Structure Type: built works - dwellings - houses

Designers: MLTW/Moore-Turnbull, Architects (firm); Moore Lyndon Turnbull Whitaker (MLTW) Architects (firm); Donlyn Lyndon (architect); Charles Willard Moore (architect); William Turnbull Jr. (architect); Richard R. Whitaker Jr. (architect)

Dates: constructed 1963-1965, demolished 1991

141 Strathmoor Drive
Claremont Hills, Oakland, CA 94705

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Charles Moore, Donlyn Lyndon, Richard Whitaker, Jr., and William Turnbull, Jr., designed a number of highly-publicized residences in the early-to-mid 1960s, the Talbert House being one of the most novel and distinctive. It had the proportions of a mine shaft, with various "service" rooms, kitchen and bathroom, appended like saddlebags to its vertical sides. It presented an imaginative solution for how to use what many would have considered an unbuildable lot, but the abundance of stairs may have become tiresome over time.

Building History

The architectural firm of MLTW designed this tall, wood-framed residence for J. Wilkie Talbert (born 10/15/1928) a University of California, Berkeley (UCB) astronomy professor for a very steep site in the hills above Oakland. An article in the periodical House and Garden summarized this unusual house which was perched on a very steep sloping lot: "In many of the new vertical houses, a stair tower is likely to be an important architectural element, but in J. Wilkie Talbert's cliff dwelling in Berkeley, Calif., the stair tower is, in effect, the whole house. Designed by architects Moore, Lyndon, TurnbuU, Whitaker, it consists of onl\ four rooms." (See "Overlooking San Francisco Bay a single shaft with projecting bays, House and Garden, 01/1966, p. 96.)

Charles Moore, Gerald Allen and Donlyn Lyndon, in their book, The Place of Houses, said of its design and construction: "In the Talbert house, in Oakland California, the central room is stretched vertically and fitted out with balconies so that the space can be sensed (though not seen all at once) snaking down past them. Front and rear, at the appropriate levels, saddle-bag lean-tos hold kitchen and bath, balconies and a bay for sitting. The client, a professor of astronomy, who was a bachelor then (he was later married in the bay window), came to us in 1962 with a lot sloping down from the street at a rate just short of the alarming 60 percent that would render the site unusable. To minimize foundations--the pouring of which involved a rope around the builders' waists and other Alpine devices--a slim tower was decided on. Access to it had to be from a garage at entry level. We felt strongly that a house over a dramatically steep slope, with a splendid view, should capture inside some of the kinetic excitement of the site, and not just be be a flat-floored ranch house on stilts. To that end, the entrance is at the top of the hosue, where one crosses a bridge and enters a foyer that is still outside the main tower walls. From there movement is organized in a descending spiral as you pass by a bedroom balcony and descend behind the wall to the other end of the main space., where an open-railed stair breaks through the wall and down to the dining platform. A few steps lead down from this to the projecting glassy bay, and a series of broad platforms and steps wind on down to end the spiral in the low-ceilinged, close-fitting den. The pace of movement corresponds to the specifics of use, constricted and swift at the top, loose and improvisatory before coming to rest at the bottom. Surfaces within are white-painted plasterboard and dark-stained wood. Windows are small-panel facotry sash of stock size, except where sliding glass panels open wide to the view or the decks. The exterior is sheathed in in painted plywood, striated more frequently on the appended lean-tos than on the main walls of the tower. These walls are both the literal and figurative structure for the place, for they create a multilevel stage, while the machinery that supports the drama is relegated to the saddlebags. The one exception to this relegation was the furnace, which we developed in the tower as a big black piece of sculpture, whose branching ducts might recall a tree. It recalled no tree to Mr. Talbert, who finally removed it." (See Charles Moore, Gerald Allen, Donlyn Lyndon, The Place of Houses, [New York: Holt, Rinehart and Winston, 1974], pp. 57-59.)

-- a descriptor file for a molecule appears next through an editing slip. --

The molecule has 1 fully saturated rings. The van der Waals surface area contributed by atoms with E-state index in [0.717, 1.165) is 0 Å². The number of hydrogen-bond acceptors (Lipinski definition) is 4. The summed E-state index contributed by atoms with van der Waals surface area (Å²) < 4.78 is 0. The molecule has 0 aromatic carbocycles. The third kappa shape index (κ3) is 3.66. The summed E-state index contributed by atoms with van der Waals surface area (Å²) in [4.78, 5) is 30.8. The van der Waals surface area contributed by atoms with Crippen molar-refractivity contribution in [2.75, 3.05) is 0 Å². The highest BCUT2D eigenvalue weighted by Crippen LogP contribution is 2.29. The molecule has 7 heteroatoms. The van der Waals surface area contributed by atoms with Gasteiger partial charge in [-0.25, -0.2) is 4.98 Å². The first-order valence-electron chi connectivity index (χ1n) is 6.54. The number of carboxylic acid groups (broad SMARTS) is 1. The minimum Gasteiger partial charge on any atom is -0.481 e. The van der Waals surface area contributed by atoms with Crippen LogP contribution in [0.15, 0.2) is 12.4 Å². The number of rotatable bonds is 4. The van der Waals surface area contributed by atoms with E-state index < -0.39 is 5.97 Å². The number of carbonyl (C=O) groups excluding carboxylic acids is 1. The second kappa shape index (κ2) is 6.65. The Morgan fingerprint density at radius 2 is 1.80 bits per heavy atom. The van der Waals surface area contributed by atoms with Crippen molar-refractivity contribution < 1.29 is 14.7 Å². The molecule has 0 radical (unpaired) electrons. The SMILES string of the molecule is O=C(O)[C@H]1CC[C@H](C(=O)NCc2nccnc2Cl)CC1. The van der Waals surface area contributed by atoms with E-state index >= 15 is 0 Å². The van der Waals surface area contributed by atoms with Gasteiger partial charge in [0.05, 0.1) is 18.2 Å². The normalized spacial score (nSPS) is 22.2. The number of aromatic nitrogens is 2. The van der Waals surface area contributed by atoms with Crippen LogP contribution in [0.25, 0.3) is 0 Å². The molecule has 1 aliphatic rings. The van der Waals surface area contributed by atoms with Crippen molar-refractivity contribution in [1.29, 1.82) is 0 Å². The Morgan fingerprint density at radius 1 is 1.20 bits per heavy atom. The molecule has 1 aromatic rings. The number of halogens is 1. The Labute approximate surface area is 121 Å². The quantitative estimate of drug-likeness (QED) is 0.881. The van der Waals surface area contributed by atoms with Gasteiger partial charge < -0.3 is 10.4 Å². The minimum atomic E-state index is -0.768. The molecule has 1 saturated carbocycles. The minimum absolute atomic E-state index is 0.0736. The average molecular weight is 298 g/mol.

As noted by Moore, Allen and Lyndon, Talbert, at age 38, wed Evelyn D. Sheffer (born 09/30/1941) on 12/17/1966. (See, Source Information California, U.S., Marriage Index, 1960-1985 [database on-line]. Provo, UT, USA: Operations Inc, 2007, accessed 11/09/2021.) They would divorce in 07/1971. (See, Source Information California, U.S., Divorce Index, 1966-1984 [database on-line]. Provo, UT, USA: Operations Inc, 20, accessed 11/09/2021.)

Talbert had moved out of the Strathmoor Drive house by 1977, when he resided at 422 Alcatraz Avenuet in Oakland.


The Talbert House was remodeled in 1969 by MLTW/Moore-Turnbull, Architects.


The Talbert House burned in the Oakland Hills Fire of 10/20/1991.

PCAD id: 24199